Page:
“The crown of literature is poetry.” – W. Somerset Maugham
Since times immemorial, poetry has continued to enamour and baffle people at the same time. The beauty of poetry lies in the fact that it is unrestricted. As long as the words are born from your imagination and feelings, it is poetry. It has been regarded as the expression of the unexpressed, feeling of the unfelt and provided means to envision imageries which naked eyes could never see. On the other side of the spectrum, there are also some who find it too complex to understand, too long, too boring and various other not-so-pleasant things. Literature, including both prose and poetry, has undergone tremendous changes in terms of language, style and format. One can map the history of poetry beginning from “Canterbury Tales” by father of English poetry – Geoffrey Chaucer in the 14th century; followed by
- Renaissance age like Shakespeare, Edmund Spenser, Sidney;
- Metaphysical age like John Donne, Herbert and few others;
- Alexander Pope being the flag-bearer of the New Classical Age;
- Romantic Age where sonnets, odes, lyrical ballads were popularized by Lord Byron, Shelley, Wordsworth, Keats
- Victorian Age highlighted by poets like Lord Tennyson, Robert Browning
- Modern Age Robert Frost, T.S. Elliot, E.E. Cummings and many more.
In continuation of the Modern Age poetry and with the tradition of change, poetic forms have become more creative and innovative. It is no longer limited to rhyming pattern or words, meters or limited to forms such as sonnets, odes, ballads, limericks etc. In fact, in many cases poetry is not just about words, it is also visual. Let’s say hello to the “few” (because it is ever changing, just as the fleeting emotions of the poets!) of the new-age poetry…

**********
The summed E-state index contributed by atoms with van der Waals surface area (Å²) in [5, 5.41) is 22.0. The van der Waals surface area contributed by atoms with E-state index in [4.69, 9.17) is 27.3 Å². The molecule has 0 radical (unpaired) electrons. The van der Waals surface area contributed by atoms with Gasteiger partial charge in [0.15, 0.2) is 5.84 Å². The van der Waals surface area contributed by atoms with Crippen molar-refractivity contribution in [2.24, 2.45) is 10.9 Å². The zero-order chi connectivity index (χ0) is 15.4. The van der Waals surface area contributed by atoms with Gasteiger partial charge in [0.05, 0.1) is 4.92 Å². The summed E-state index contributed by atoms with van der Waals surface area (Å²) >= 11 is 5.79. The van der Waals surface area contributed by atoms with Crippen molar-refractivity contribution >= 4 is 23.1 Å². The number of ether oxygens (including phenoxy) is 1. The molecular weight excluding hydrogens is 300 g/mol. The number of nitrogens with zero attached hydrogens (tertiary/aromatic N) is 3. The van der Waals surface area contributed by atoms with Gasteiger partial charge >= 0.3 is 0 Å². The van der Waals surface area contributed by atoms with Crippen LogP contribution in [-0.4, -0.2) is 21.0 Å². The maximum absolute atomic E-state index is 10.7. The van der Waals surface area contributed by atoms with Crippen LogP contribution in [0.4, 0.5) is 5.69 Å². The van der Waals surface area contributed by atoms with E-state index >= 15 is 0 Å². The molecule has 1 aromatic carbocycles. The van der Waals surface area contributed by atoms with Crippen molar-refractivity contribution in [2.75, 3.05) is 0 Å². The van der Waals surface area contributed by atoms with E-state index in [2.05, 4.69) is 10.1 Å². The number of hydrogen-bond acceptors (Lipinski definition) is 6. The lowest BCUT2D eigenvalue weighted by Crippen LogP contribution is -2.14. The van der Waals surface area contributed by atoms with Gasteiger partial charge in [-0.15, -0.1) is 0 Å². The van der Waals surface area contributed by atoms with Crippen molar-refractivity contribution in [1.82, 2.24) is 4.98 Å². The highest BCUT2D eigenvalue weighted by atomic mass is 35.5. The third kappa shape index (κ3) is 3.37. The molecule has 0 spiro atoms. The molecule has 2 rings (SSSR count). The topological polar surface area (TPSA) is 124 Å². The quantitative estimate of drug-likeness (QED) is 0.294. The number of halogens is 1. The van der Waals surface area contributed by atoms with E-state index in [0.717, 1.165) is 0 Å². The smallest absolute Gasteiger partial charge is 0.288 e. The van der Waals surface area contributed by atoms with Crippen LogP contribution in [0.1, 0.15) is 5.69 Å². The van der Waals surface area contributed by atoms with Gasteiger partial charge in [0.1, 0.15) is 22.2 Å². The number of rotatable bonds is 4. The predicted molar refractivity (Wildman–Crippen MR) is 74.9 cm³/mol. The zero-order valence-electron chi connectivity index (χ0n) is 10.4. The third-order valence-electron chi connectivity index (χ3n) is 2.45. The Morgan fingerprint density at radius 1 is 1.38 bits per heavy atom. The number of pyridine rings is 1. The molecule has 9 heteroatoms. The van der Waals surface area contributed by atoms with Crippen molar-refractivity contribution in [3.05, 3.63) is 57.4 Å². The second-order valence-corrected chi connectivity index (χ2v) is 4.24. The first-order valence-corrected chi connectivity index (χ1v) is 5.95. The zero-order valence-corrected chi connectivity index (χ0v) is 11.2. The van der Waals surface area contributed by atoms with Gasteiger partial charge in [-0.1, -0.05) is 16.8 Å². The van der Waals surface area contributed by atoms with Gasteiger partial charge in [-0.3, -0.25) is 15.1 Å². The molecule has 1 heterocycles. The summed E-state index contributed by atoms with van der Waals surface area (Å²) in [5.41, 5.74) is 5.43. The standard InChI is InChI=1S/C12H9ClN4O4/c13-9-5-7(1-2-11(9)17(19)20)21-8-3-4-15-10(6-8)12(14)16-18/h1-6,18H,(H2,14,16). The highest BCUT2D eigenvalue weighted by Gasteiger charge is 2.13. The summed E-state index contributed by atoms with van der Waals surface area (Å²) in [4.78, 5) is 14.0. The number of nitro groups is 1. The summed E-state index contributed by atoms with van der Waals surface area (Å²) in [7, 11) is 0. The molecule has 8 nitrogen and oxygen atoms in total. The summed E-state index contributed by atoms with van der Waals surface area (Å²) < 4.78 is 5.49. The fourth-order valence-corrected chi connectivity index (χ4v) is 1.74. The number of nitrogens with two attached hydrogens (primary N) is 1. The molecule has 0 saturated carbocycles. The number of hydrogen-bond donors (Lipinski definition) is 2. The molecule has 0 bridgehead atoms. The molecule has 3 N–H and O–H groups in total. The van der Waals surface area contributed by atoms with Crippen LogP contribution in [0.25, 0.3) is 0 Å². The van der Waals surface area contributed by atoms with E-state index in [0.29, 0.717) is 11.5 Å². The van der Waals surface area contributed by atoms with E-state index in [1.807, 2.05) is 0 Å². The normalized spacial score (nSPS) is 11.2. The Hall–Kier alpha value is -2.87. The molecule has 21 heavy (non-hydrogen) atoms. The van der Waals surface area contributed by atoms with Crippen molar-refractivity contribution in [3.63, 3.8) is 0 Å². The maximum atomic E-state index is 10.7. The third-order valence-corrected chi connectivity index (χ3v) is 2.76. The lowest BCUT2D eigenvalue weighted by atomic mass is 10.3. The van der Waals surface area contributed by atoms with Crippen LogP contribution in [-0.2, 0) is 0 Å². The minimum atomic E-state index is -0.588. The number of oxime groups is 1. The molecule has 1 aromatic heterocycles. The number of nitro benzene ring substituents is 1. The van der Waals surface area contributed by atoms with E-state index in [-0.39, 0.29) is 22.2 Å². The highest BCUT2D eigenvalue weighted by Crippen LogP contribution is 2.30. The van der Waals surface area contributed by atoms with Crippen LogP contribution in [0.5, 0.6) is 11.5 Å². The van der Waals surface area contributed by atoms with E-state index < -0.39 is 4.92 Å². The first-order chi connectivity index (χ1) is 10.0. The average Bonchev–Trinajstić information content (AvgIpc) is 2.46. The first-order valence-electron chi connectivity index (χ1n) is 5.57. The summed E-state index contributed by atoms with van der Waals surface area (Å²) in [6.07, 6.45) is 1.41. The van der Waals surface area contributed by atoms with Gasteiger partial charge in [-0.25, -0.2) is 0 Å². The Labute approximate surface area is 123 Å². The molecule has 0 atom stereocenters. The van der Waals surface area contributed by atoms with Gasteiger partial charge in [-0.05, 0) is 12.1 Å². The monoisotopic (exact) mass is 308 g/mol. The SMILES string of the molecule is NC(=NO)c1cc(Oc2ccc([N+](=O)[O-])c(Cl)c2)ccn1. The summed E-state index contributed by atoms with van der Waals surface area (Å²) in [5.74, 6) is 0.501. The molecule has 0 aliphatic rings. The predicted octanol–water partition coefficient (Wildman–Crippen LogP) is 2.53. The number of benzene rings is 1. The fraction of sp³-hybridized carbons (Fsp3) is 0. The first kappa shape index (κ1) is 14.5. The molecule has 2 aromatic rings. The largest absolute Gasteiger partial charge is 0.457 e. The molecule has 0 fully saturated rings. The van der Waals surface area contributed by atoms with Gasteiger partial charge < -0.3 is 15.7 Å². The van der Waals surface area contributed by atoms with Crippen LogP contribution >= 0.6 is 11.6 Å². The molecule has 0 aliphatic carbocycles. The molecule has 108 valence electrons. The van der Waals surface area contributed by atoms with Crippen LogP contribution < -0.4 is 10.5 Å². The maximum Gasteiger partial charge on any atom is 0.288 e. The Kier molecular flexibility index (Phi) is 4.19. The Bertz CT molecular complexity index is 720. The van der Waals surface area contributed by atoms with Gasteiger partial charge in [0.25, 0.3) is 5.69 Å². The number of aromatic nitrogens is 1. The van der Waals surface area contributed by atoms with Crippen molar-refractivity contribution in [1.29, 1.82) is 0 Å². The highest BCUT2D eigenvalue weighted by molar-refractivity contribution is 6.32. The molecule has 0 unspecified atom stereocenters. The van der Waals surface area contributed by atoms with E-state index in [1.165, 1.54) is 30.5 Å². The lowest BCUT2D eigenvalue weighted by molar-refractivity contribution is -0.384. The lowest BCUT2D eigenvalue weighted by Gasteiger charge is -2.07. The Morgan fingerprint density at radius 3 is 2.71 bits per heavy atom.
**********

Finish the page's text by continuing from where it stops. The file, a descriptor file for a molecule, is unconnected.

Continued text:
- Haiku:- Okay, so something that began during 9th century in Japan is clearly anything but new. However, English poets learnt to adapt and adopt it only in the 1950s and when they did their haiku of 3 lines followed the format of 3-5-7 syllables. Since then it has undergone many changes including ignoring punctuations and writing haikus in single line.
- Palindromes:- Also known as Mirrored poetry, it is one of the most innovative as well as difficult poetry formats. The palindromic poem presents a challenge to writers in terms of both form and content. Not only must the poet use the same words in the second half of the poem as in the first, but the reverse reading must also make sense and hopefully relate to some kind of reversal of events or ideas, to make the poem’s form meaningful.
- Acrostic:- In an acrostic poem, the first letter of each line spells a word or phrase, usually using the same words as in the title. However, these can occur anywhere and not only restricted to the first letters of the lines.
- Shape poetry:– It literally means writing the poetry in a shape so as to depict its meaning. This kind of poetry leaves a deep impact not only due to its words and literary devices but also due to its significant physical shape. The combinational effect is indeed a visual treat.
- Diamante:- Diamante or diamond poem is a kind of shape poem of seven lines comprising of contrasting words, in the shape of a diamond. The rule for every line is as follows:
Line 1: Noun or subject
Line 2: Two Adjectives describing the first noun/subject
Line 3: Three -ing words describing the first noun/subject
Line 4: Four words: two about the first noun/subject, two about the antonym/synonym
Line 5: Three -ing words about the antonym/synonym
Line 6: Two adjectives describing the antonym/synonym
Line 7: Antonym/synonym for the subject
- Blackout poetry:- Personally, this is one of my favourites. It involves rearranging and refocusing on different words in an already published material. Also known as newspaper blackout poetry, it was first devised by Austin Kleon who redacted words from the newspaper using a black marker thereby creating a literal and visual effect of the remaining words. This probably doesn’t follow the norms of a poem, but the novelty lies in the fact that a beautiful thought is extracted from an already published literature.
So these are just a few drops in the ocean of Modern poetry. Besides, it is the creative freedom and poetic license that always encourage to increase the vastness of this ocean…Hope you too may take a dip in it!